Here is a peek at where U.C.L.A. alumni work (if studied there between 2000 and today):

And if you select a specific company, you can get data on what types of jobs alumni have there. For example, here are the types of roles U.C.L.A. alumni have at Google:

You can also drill-down further by creating filters by location (if interested in knowing what alumni are doing in your area).

For example, U.C.L.A. alumni in San Francisco work at Google, Cisco, Stanford University, Kaiser Permanente, etc. And many alumni in the Bay Area work in engineering, entrepreneurship, research, sales, and education.

The LinkedIn data is not complete since it is only based on what alumni have revealed about themselves on LinkedIn, but this is still a great tool to see where many alumni work. You can dig even further by seeing the LinkedIn profiles of alumni that work in those occupations in specific areas.

The LinkedIn education section can also help you choose a college based on student/faculty ratio, graduation rate, student population, and % admitted and graduated.

Here are stats from LinkedIn about U.C.L.A.:

You can also get a snapshot of how many students are receiving financial aid as well as cost to attend each year:

Where you attend college does not dictate what youll do or where youll work. However, if youre interested in working in a specific professional field, this college navigation tool can help you choose a school that fits your career goals.

The LinkedIn education tool is still in its infancy so not all data is available on all colleges. And there is a lot more this tool can help you with in the future as you build your alumni network.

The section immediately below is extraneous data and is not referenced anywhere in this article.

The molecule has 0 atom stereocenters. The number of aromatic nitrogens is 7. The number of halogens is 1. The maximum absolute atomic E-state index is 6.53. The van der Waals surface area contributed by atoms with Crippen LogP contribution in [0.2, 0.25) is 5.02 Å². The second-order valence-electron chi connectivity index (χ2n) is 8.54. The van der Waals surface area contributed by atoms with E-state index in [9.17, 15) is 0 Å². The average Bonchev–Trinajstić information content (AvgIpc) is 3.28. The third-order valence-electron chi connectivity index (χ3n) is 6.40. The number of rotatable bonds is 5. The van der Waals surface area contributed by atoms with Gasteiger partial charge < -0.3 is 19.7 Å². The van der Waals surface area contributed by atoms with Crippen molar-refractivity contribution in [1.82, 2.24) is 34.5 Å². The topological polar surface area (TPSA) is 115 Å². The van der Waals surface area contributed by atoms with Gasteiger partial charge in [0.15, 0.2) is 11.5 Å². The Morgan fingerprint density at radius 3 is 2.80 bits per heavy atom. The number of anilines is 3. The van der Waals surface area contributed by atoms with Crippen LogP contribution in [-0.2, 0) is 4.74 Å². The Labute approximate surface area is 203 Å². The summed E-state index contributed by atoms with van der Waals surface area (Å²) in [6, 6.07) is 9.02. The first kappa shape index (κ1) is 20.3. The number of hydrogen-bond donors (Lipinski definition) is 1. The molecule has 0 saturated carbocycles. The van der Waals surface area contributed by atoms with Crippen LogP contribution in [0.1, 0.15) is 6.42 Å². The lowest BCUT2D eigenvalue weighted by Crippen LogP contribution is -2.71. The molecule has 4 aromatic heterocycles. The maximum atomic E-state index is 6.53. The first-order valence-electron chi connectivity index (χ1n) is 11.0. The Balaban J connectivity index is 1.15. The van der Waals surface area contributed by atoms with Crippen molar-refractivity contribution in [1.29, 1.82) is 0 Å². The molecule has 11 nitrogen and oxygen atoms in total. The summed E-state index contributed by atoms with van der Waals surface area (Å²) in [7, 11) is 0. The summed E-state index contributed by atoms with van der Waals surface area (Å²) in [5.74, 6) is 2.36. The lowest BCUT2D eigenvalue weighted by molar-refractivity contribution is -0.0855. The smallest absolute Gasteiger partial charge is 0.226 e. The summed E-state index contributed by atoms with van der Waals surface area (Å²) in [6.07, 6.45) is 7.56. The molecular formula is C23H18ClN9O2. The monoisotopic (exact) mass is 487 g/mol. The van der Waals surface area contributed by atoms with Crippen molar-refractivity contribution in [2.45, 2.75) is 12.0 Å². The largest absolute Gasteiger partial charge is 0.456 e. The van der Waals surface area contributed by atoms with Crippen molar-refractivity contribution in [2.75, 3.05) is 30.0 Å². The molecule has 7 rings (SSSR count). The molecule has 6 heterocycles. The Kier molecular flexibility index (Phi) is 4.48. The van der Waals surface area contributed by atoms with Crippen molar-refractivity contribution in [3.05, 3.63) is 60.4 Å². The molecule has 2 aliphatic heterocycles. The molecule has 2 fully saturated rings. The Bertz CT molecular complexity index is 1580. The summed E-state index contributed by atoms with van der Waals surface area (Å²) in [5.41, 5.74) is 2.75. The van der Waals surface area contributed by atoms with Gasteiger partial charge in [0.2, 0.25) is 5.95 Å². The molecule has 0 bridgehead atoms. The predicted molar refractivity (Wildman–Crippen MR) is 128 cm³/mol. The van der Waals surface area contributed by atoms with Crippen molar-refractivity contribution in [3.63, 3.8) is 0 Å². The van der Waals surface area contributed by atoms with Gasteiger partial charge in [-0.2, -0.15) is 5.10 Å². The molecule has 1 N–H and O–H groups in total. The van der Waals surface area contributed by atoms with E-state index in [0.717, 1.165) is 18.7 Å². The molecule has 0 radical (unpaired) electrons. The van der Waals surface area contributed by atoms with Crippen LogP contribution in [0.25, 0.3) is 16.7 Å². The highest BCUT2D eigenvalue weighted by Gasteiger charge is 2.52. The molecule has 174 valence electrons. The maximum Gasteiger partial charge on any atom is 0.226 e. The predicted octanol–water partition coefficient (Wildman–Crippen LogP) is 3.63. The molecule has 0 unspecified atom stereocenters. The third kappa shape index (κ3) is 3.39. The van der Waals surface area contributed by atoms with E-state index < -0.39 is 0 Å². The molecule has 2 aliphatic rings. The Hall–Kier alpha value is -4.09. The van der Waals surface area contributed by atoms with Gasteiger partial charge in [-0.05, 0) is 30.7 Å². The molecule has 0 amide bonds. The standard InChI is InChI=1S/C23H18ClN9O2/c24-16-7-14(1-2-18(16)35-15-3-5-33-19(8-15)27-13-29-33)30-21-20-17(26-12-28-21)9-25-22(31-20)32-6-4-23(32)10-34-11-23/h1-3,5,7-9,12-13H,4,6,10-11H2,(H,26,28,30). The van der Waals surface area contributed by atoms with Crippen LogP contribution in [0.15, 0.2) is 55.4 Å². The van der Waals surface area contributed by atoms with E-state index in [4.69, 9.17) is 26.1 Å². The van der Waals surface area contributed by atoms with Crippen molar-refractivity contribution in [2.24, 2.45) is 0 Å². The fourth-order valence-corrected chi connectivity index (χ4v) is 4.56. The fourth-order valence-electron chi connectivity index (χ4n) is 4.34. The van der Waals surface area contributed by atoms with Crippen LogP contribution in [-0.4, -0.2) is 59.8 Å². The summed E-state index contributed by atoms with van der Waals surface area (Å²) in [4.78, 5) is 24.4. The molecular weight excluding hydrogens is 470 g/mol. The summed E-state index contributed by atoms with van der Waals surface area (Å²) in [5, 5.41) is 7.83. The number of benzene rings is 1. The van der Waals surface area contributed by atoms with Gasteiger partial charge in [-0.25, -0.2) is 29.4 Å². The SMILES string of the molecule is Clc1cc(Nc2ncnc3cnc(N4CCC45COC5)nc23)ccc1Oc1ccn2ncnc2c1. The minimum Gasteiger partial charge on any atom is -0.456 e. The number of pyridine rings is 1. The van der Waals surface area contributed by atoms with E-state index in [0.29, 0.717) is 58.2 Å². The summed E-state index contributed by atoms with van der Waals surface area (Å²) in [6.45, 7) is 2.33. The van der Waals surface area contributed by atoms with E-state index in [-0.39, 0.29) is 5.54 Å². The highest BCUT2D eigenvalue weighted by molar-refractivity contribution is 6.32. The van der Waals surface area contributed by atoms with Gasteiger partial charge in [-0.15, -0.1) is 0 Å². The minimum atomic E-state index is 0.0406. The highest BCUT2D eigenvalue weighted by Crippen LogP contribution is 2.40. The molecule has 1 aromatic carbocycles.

How will you use this college navigation tool? How would you like to see this improved?

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Application Timetable for Graduate School

If youre thinking about going to graduate school, you should begin planning at least 15 months before the program starts.

Here is a typical application timetable:

June to August

  • Think about what type of graduate school you want to attend and what you want to achieve.
  • Compile a list of potential graduate schools youd like to attend.
  • Visit the grad school websites to see what the application process is like
  • Start thinking about who should write recommendations for you
  • Research financial aid sources for grad students
  • Find out what standardized tests youll need to take – and how much time youll need to prepare. For example: GMAT (Business School), LSAT (Law School), MCAT (Medical School), GRE (Humanities) . . .
  • Research test preparation courses for your program

September

  • Request applications if the schools website doesnt provide it online
  • Register for any standardized tests you need to take
  • Write a first draft of your application essay
  • Take a test preparation course
  • Start visiting graduate schools you are serious about attending
  • Request your undergraduate transcripts
  • Create a list of schools you plan on applying to (with their application deadlines)

October/November

  • Start talking with those people you want to recommend you, and ask them to submit their recommendation within a month
  • Take your standardized exam(s)

December

  • Write a second draft of your positioning paper
  • Submit your applications for financial aid
  • Make sure all recommendation letters have been sent in

January

  • Complete your final draft of your application essay and have it proofread by several different people
  • Submit your loan/scholarship applications
  • Send in your application essays, forms, et al. to the schools

February

  • Prepare yourself for any upcoming interviews at the grad schools you applied to
  • Make sure all the grad schools have received your complete application

Upon Acceptance

  • Notify the school you plan on attending
  • Plan on leaving your job
  • Have a party – and get ready for several years of hard work and drinking tons of coffee